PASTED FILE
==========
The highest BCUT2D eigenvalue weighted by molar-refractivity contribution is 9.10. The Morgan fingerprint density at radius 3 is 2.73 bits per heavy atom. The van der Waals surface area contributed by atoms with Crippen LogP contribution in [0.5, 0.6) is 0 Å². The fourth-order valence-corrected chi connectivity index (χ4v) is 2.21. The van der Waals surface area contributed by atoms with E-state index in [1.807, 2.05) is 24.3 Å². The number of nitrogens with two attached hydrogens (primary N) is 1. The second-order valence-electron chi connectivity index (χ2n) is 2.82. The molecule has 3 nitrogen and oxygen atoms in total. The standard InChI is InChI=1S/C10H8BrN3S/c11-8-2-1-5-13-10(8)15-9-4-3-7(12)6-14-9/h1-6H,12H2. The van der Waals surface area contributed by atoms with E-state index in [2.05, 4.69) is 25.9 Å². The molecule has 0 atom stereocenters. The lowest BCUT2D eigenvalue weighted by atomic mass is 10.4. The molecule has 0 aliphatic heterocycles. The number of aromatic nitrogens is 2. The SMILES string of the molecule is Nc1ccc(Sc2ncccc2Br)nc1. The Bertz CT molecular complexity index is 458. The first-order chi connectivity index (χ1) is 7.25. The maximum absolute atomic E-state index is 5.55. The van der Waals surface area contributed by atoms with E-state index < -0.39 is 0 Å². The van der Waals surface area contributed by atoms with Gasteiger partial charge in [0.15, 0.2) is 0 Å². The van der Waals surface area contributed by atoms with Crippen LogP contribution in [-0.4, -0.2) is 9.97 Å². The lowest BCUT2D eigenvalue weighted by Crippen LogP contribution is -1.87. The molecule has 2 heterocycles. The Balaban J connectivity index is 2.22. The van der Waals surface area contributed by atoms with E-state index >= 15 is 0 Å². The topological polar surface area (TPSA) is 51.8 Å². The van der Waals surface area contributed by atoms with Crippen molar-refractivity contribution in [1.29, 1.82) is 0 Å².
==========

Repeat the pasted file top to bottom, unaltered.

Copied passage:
The highest BCUT2D eigenvalue weighted by molar-refractivity contribution is 9.10. The Morgan fingerprint density at radius 3 is 2.73 bits per heavy atom. The van der Waals surface area contributed by atoms with Crippen LogP contribution in [0.5, 0.6) is 0 Å². The fourth-order valence-corrected chi connectivity index (χ4v) is 2.21. The van der Waals surface area contributed by atoms with E-state index in [1.807, 2.05) is 24.3 Å². The number of nitrogens with two attached hydrogens (primary N) is 1. The second-order valence-electron chi connectivity index (χ2n) is 2.82. The molecule has 3 nitrogen and oxygen atoms in total. The standard InChI is InChI=1S/C10H8BrN3S/c11-8-2-1-5-13-10(8)15-9-4-3-7(12)6-14-9/h1-6H,12H2. The van der Waals surface area contributed by atoms with E-state index in [2.05, 4.69) is 25.9 Å². The molecule has 0 atom stereocenters. The lowest BCUT2D eigenvalue weighted by atomic mass is 10.4. The molecule has 0 aliphatic heterocycles. The number of aromatic nitrogens is 2. The SMILES string of the molecule is Nc1ccc(Sc2ncccc2Br)nc1. The Bertz CT molecular complexity index is 458. The first-order chi connectivity index (χ1) is 7.25. The maximum absolute atomic E-state index is 5.55. The van der Waals surface area contributed by atoms with E-state index < -0.39 is 0 Å². The van der Waals surface area contributed by atoms with Gasteiger partial charge in [0.15, 0.2) is 0 Å². The van der Waals surface area contributed by atoms with Crippen LogP contribution in [-0.4, -0.2) is 9.97 Å². The lowest BCUT2D eigenvalue weighted by Crippen LogP contribution is -1.87. The molecule has 2 heterocycles. The Balaban J connectivity index is 2.22. The van der Waals surface area contributed by atoms with E-state index >= 15 is 0 Å². The topological polar surface area (TPSA) is 51.8 Å². The van der Waals surface area contributed by atoms with Crippen molar-refractivity contribution in [1.29, 1.82) is 0 Å².